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Hauling Horses to Iowa not a Sunday Drive
By Maddy Butcher
Before the sun touched my dear Brunswick barn, we were off and away. A caravan of sorts: Dad pulled a U-haul tagalong behind his pickup. My dogs rode shotgun with him.
Click for Trip Prep article
The four horses had loaded easily and shuffled for position in the gooseneck. I sat behind the wheel while my friend, Michelle, organized maps, snacks, and sipped on coffee. The cat, wedged between foodstuffs, backpacks, and suitcases, meowed and settled in her crate.
Riding in tandem, we made an early and wise decision: let’s NOT stay in visual contact.
We all had different needs regarding eats, bathroom breaks, and animals. Stopping for all of them in unison would waste time. Dad tended to drive a bit more slowly and we coffee-guzzling gals needed to stop more often. Cell phones allowed us to remain in close contact. Indeed, the separation of a few miles proved helpful as we warned each other of scares, accidents, and jams.
By rough estimate, I’ve driven cross-country and back more than a dozen times.
At age 20, I drove non-stop, alone, in my little Subaru, drinking Big Gulps full of Tab and Mello Yello and stopping in rest areas and truck stops for catnaps.
For nearly 10 summers, I traveled with my young sons to and from Montana. Once, we were six in a Toyota station wagon. In the summer heat without air conditioning. And lived to tell about it.
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So, my confidence was backed by these hearty experiences. Heck, if I can do 500-mile days full of whining, backseat toddler wrestling matches, and crowded, cheap motel rooms, what’s two days to Iowa?
Turns out I’m older and more tired. Turns out hauling 4,000 pounds of precious cargo adds a new element of fatigue and stress to a road trip.
Transporting horses means you look at every angle of the drive with a new, more serious level of risk management.
Will this brisk wind on the open road jostle us?
Will this traffic jam combined with the hot weather mean the horses overheat?
Every acceleration or braking is made knowing four animals would be bracing for and leaning into the changes.
Every car or truck, until proven otherwise, is considered a potential threat or hazard.
To pass or be passed used to be a simple, routine gesture. Now, it was loaded with exit strategy and safety concerns.
Don’t get me wrong. We had fun. But it was a serious drive; I held the steering wheel at 10 and 2 o’clock and felt like a 16 year-old with a learner’s permit.
Somewhere in Ohio, we shook our heads as a rusty pickup truck pulled onto the highway. The guys were hauling a rickety flatbed trailer with wood and metal side panels. The four-foot panels were flapping back and forth. Michelle, who has years of hauling experience and a commercial driver’s license, was at the wheel. We laughed that we should take a picture and send it to Drs. Tomas and Rebecca Gimenez who run
and keep a photo
library of unsafe trailer rigs.
Suddenly, one of those panels whipped out of its anchors and sailed in our general direction. You can’t swerve when hauling a load like ours. I held my breath as Michelle narrowly avoided what could have been a disastrous flying object encounter.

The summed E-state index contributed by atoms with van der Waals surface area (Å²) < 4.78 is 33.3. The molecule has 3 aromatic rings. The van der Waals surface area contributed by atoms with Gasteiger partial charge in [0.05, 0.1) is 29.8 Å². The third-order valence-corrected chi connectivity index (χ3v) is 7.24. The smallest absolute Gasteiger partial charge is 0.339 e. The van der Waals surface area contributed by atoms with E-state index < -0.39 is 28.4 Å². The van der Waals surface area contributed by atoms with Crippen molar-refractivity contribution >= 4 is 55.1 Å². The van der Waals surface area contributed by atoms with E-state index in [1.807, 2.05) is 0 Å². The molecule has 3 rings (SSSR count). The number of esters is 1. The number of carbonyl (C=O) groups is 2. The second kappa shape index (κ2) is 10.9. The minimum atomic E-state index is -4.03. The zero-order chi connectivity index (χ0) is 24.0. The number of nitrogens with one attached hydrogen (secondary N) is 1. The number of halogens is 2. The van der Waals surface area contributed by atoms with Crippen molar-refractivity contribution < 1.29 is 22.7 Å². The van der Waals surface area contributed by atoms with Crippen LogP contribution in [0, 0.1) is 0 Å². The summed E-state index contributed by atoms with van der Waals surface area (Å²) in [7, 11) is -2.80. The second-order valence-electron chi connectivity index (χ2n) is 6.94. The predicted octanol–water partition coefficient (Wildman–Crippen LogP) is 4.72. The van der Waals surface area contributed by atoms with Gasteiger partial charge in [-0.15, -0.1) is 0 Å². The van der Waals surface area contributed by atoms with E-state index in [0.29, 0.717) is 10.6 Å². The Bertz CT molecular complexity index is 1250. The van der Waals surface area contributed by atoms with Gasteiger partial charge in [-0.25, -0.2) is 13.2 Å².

The driver looked back, shrugged his shoulders and chuckled with his buddy. We decided to pass these clowns as quickly as possible, but not before calling my dad and letting him know about his upcoming road hazard.
It was after 9pm, after getting the dogs walked and horses settled in their overnight
quarters (a friend’s small arena with plenty of hay and water), when we stumbled into the Maple City Tap for dinner.
Food. Any kind of food would do. A drink would be good, too.
We ordered something and relished the success of 600 miles behind us. We listened as a few bar patrons sang along to the jukebox’s Johnny Cash song. Really.
It was as comfortably casual as the day was not.
View Reader Comments:
Maddy, This story has been fascinating, dredging up all my greatest fears of trailering, but with none of my real or imagined disasters. I have met people all over the world who have moved all over the world, but I never met anyone who moved to Iowa! re: missing grunt work: you are welcome to come to our place to load hay (sadly, less hay this year). You are also welcome to come and stop over on any visit. We have an extra pasture and run-in shelter and are "on the way" to Acadia.
Dr, Rebecca Gimenez
What a great article about your trip - and of course I had to check in with Michelle a couple of times to ensure you guys were getting enough COFFEE and that the horses were traveling well. You are right - even with the right preparation, a trip of this length and potential stress on the horses and humans has to be planned very well and follow strict guidelines to increase your chances of success. Amazing how as we get older - we get so much more aware of what can go wrong. Experience is a cruel teacher. Glad you are enjoying your new home!
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